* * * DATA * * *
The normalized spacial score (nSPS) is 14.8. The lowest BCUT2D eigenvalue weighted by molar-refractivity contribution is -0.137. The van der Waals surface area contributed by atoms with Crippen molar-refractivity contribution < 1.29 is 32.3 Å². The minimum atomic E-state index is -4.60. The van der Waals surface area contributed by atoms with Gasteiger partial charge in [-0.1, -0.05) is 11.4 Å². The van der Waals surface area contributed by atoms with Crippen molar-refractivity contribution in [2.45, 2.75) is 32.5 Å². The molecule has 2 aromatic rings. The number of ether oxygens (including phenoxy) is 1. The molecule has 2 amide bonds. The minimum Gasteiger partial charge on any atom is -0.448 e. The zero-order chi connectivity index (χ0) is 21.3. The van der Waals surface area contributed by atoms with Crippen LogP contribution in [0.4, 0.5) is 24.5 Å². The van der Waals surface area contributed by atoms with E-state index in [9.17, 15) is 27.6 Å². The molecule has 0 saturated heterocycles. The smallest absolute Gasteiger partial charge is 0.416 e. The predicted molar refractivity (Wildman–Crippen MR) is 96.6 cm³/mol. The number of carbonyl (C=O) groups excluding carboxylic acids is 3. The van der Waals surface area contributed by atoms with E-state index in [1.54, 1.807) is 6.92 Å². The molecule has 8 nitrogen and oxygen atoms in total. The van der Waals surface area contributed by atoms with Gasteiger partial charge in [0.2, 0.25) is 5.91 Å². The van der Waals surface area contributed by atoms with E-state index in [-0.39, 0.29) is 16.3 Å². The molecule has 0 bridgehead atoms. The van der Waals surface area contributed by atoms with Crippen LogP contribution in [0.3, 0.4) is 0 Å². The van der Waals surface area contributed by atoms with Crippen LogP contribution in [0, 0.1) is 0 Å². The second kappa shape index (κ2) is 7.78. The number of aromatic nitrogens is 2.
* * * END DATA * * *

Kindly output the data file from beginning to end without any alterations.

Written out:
The normalized spacial score (nSPS) is 14.8. The lowest BCUT2D eigenvalue weighted by molar-refractivity contribution is -0.137. The van der Waals surface area contributed by atoms with Crippen molar-refractivity contribution < 1.29 is 32.3 Å². The minimum atomic E-state index is -4.60. The van der Waals surface area contributed by atoms with Gasteiger partial charge in [-0.1, -0.05) is 11.4 Å². The van der Waals surface area contributed by atoms with Crippen molar-refractivity contribution in [2.45, 2.75) is 32.5 Å². The molecule has 2 aromatic rings. The number of ether oxygens (including phenoxy) is 1. The molecule has 2 amide bonds. The minimum Gasteiger partial charge on any atom is -0.448 e. The zero-order chi connectivity index (χ0) is 21.3. The van der Waals surface area contributed by atoms with Crippen LogP contribution in [0.4, 0.5) is 24.5 Å². The van der Waals surface area contributed by atoms with E-state index in [9.17, 15) is 27.6 Å². The molecule has 0 saturated heterocycles. The smallest absolute Gasteiger partial charge is 0.416 e. The predicted molar refractivity (Wildman–Crippen MR) is 96.6 cm³/mol. The number of carbonyl (C=O) groups excluding carboxylic acids is 3. The van der Waals surface area contributed by atoms with E-state index in [1.54, 1.807) is 6.92 Å². The molecule has 8 nitrogen and oxygen atoms in total. The van der Waals surface area contributed by atoms with Gasteiger partial charge in [0.2, 0.25) is 5.91 Å². The van der Waals surface area contributed by atoms with E-state index in [-0.39, 0.29) is 16.3 Å². The molecule has 0 bridgehead atoms. The van der Waals surface area contributed by atoms with Crippen LogP contribution in [0.3, 0.4) is 0 Å². The van der Waals surface area contributed by atoms with Crippen LogP contribution in [0, 0.1) is 0 Å². The second kappa shape index (κ2) is 7.78. The number of aromatic nitrogens is 2.